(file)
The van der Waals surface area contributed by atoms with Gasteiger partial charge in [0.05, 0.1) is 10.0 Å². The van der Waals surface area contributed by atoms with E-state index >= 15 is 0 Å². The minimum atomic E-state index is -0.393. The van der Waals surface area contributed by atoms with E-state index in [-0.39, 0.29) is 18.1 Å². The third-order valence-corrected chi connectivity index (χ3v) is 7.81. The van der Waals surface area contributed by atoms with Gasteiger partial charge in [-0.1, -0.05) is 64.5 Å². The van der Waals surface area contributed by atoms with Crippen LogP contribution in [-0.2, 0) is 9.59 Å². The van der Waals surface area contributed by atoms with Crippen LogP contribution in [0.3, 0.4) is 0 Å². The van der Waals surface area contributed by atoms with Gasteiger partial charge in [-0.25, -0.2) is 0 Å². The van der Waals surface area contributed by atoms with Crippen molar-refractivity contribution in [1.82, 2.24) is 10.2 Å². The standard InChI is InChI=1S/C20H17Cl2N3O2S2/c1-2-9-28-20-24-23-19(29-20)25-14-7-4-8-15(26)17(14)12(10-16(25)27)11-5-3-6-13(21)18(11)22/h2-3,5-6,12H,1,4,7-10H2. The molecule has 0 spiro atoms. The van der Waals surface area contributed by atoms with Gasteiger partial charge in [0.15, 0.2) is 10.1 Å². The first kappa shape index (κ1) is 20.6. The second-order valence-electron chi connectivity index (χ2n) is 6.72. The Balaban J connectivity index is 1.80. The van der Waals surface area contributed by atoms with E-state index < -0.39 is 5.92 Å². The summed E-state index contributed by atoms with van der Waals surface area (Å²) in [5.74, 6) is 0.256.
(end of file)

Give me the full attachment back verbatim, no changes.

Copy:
The van der Waals surface area contributed by atoms with Gasteiger partial charge in [0.05, 0.1) is 10.0 Å². The van der Waals surface area contributed by atoms with E-state index >= 15 is 0 Å². The minimum atomic E-state index is -0.393. The van der Waals surface area contributed by atoms with E-state index in [-0.39, 0.29) is 18.1 Å². The third-order valence-corrected chi connectivity index (χ3v) is 7.81. The van der Waals surface area contributed by atoms with Gasteiger partial charge in [-0.1, -0.05) is 64.5 Å². The van der Waals surface area contributed by atoms with Crippen LogP contribution in [-0.2, 0) is 9.59 Å². The van der Waals surface area contributed by atoms with Crippen LogP contribution in [0.3, 0.4) is 0 Å². The van der Waals surface area contributed by atoms with Gasteiger partial charge in [-0.25, -0.2) is 0 Å². The van der Waals surface area contributed by atoms with Crippen molar-refractivity contribution in [1.82, 2.24) is 10.2 Å². The standard InChI is InChI=1S/C20H17Cl2N3O2S2/c1-2-9-28-20-24-23-19(29-20)25-14-7-4-8-15(26)17(14)12(10-16(25)27)11-5-3-6-13(21)18(11)22/h2-3,5-6,12H,1,4,7-10H2. The molecule has 0 spiro atoms. The van der Waals surface area contributed by atoms with Gasteiger partial charge in [0.15, 0.2) is 10.1 Å². The first kappa shape index (κ1) is 20.6. The second-order valence-electron chi connectivity index (χ2n) is 6.72. The Balaban J connectivity index is 1.80. The van der Waals surface area contributed by atoms with E-state index < -0.39 is 5.92 Å². The summed E-state index contributed by atoms with van der Waals surface area (Å²) in [5.74, 6) is 0.256.